The diminishment of Arctic sea ice has led to increased human activities in the Arctic, and has heightened interest in, and concerns about, the region’s future. The United States, by virtue of Alaska, is an Arctic country and has substantial interests in the region. On January 12, 2009, the George W. Bush Administration released a presidential directive, called National Security Presidential Directive 66/Homeland Security Presidential Directive 25 (NSPD 66/HSPD 25), establishing a new U.S. policy for the Arctic region.Record low extent of Arctic sea ice in 2007 focused scientific and policy attention on its linkage to global climate change, and to the implications of projected ice-free seasons in the Arctic within decades. The Arctic has been projected by several scientists to be perennially ice-free in the late summer by the late 2030s.The five Arctic coastal states—the United States, Canada, Russia, Norway, and Denmark (of which Greenland is a territory)—are in the process of preparing Arctic territorial claims for submission to the Commission on the Limits of the Continental Shelf. The Russian claim to the enormous underwater Lomonosov Ridge, if accepted, would reportedly grant Russia nearly onehalf of the Arctic area. There are also four other unresolved Arctic territorial disputes.The diminishment of Arctic ice could lead in coming years to increased commercial shipping on two trans-Arctic sea routes—the Northern Sea Route and the Northwest Passage. Current international guidelines for ships operating in Arctic waters are being updated.Changes to the Arctic brought about by warming temperatures will likely allow more exploration for oil, gas, and minerals. Warming that causes permafrost to melt could pose challenges to onshore exploration activities. Increased oil and gas exploration and tourism (cruise ships) in the Arctic increase the risk of pollution in the region. Cleaning up oil spills in ice-covered waters will be more difficult than in other areas, primarily because effective strategies have yet to be developed.Large commercial fisheries exist in the Arctic. The United States is currently meeting with other countries regarding the management of Arctic fish stocks. Changes in the Arctic could affect threatened and endangered species. Under the Endangered Species Act, the polar bear was listed as threatened on May 15, 2008. Arctic climate change is also expected to affect the economies, health, and cultures of Arctic indigenous peoples.Two of the Coast Guard’s three polar icebreakers—Polar Star and Polar Sea—have exceeded their intended 30-year service lives and are currently not operational. The possibility of increased sea traffic through Arctic waters also raises an issue concerning Arctic search and rescue capabilities. On May 12, 2011, representatives from the member states of the Arctic Council signed an agreement on cooperation on aeronautical and maritime search and rescue in the Arctic.The Arctic has increasingly become a subject of discussion among political leaders of the nations in the region. Although there is significant international cooperation on Arctic issues, the Arctic is also increasingly being viewed by some observers as a potential emerging security issue. In varying degrees, the Arctic coastal states have indicated a willingness to establish and maintain a military presence in the high north. U.S. military forces, particularly the Navy and Coast Guard, have begun to pay more attention to the region.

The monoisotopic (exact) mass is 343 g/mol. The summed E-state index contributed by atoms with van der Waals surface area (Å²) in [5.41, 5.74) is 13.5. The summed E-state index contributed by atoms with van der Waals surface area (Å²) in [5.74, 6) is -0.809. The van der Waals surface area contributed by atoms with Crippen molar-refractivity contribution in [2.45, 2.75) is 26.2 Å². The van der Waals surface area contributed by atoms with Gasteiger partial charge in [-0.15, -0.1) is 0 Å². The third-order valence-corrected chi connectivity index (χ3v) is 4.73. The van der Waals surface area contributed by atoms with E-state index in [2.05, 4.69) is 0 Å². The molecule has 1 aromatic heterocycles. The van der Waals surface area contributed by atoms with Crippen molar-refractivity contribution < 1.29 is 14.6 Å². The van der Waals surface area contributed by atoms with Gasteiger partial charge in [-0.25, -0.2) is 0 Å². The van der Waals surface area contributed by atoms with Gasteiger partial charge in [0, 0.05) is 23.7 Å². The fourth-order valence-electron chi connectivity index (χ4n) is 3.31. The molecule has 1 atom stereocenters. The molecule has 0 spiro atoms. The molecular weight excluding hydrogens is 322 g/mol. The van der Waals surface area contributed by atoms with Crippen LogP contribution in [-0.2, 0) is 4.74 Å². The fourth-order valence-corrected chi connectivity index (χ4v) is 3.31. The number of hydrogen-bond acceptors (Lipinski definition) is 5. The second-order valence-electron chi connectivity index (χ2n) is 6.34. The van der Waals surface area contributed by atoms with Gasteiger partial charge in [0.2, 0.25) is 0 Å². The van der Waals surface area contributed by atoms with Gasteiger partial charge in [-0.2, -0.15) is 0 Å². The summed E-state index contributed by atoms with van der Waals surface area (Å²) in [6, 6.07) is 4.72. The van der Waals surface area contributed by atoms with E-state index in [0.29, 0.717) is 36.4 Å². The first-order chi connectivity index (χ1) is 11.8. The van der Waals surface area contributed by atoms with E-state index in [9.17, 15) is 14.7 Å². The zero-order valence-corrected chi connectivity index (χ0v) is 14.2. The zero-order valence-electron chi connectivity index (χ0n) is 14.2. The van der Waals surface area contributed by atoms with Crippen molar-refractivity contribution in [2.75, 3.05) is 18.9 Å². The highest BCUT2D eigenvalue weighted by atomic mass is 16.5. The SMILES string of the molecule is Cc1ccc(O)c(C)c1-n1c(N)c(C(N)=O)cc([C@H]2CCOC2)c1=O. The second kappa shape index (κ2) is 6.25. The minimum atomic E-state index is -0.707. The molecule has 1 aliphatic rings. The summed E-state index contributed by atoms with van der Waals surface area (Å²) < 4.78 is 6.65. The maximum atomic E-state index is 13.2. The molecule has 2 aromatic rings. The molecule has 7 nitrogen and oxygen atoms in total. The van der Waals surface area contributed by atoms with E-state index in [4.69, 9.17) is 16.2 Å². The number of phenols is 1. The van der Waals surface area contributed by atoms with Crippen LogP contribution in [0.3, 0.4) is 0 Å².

Russia made some uneven progress in democratization during the 1990s, but according to many observers, this limited progress was reversed after Vladimir Putin rose to power in 1999-2000. During this period, the State Duma (lower legislative chamber) came to be dominated by government-approved parties and opposition democratic parties were excluded. Putin also abolished gubernatorial elections and established government ownership or control over major media and industries, including the energy sector. The methods used by the Putin government to suppress insurgency in the North Caucasus demonstrated a low regard for the rule of law and human rights, according to critics. Dmitriy Medvedev, Vladimir Putin’s chosen successor and long-time protégé, was elected president in March 2008 and immediately designated Putin as prime minister. President Medvedev continued Putin’s policies. In August 2008, the MedvedevPutin “tandem” directed wide-scale military operations against Georgia and unilaterally recognized the independence of Georgia’s separatist South Ossetia and Abkhazia, actions denounced by most of the international community. In September 2011, Putin announced that he would run in the upcoming March 2012 presidential election, and that Medvedev would then become prime minister. The two leaders claimed that they had agreed to consider this possible shift in roles in late 2007 when the two decided on their present arrangement.Russia’s economy began to recover from the Soviet collapse in 1999, led mainly by oil and gas exports, but the decline in oil and gas prices and other aspects of the global economic downturn beginning in 2008 contributed to an 8% drop in gross domestic product in 2009. In 2010-2011, rising world oil prices have bolstered the economy. Russia continues to be challenged by an economy highly dependent on the production of oil, gas, and other natural resources. It is also plagued by an unreformed healthcare system and unhealthy lifestyles; low domestic and foreign investment; and high rates of crime, corruption, capital flight, and unemployment.Russia’s military has been in turmoil after years of severe force reductions and budget cuts. The armed forces now number less than 1.0 million, down from 4.3 million Soviet troops in 1986. Troop readiness, training, morale, and discipline have suffered, and much of the arms industry has become antiquated. Russia’s economic growth during most of the 2000s allowed it to increase defense spending to begin to address these problems. Stepped-up efforts were launched in late 2007 to restructure the armed forces to improve their quality. Opposition among some in the armed forces, mismanagement, and corruption have appeared to slow force modernization efforts.After the Soviet Union’s collapse, the United States sought a cooperative relationship with Moscow and supplied over $18 billion in aid for Russia from FY1992-FY2011 to encourage democracy and market reforms and in particular to prevent the proliferation of weapons of mass destruction (WMD). U.S. aid to reduce the threat posed by WMD proliferation has hovered around $700 million-$900 million per fiscal year, while other foreign aid to Russia has dwindled. In past years, U.S.-Russia tensions on issues such as NATO enlargement and proposed U.S. missile defenses in Eastern Europe were accompanied by some cooperation between the two countries on anti-terrorism and non-proliferation. Russia’s 2008 conflict with Georgia, however, threatened such cooperation. The Obama Administration has worked to “re-set” relations with Russia. The Administration has hailed the signing of a new Strategic Arms Reduction Treaty in April 2010, the approval of new sanctions against Iran by Russia and other members of the U.N. Security Council in June 2010, and cooperation in Afghanistan as signifying the “re-set” of bilateral relations.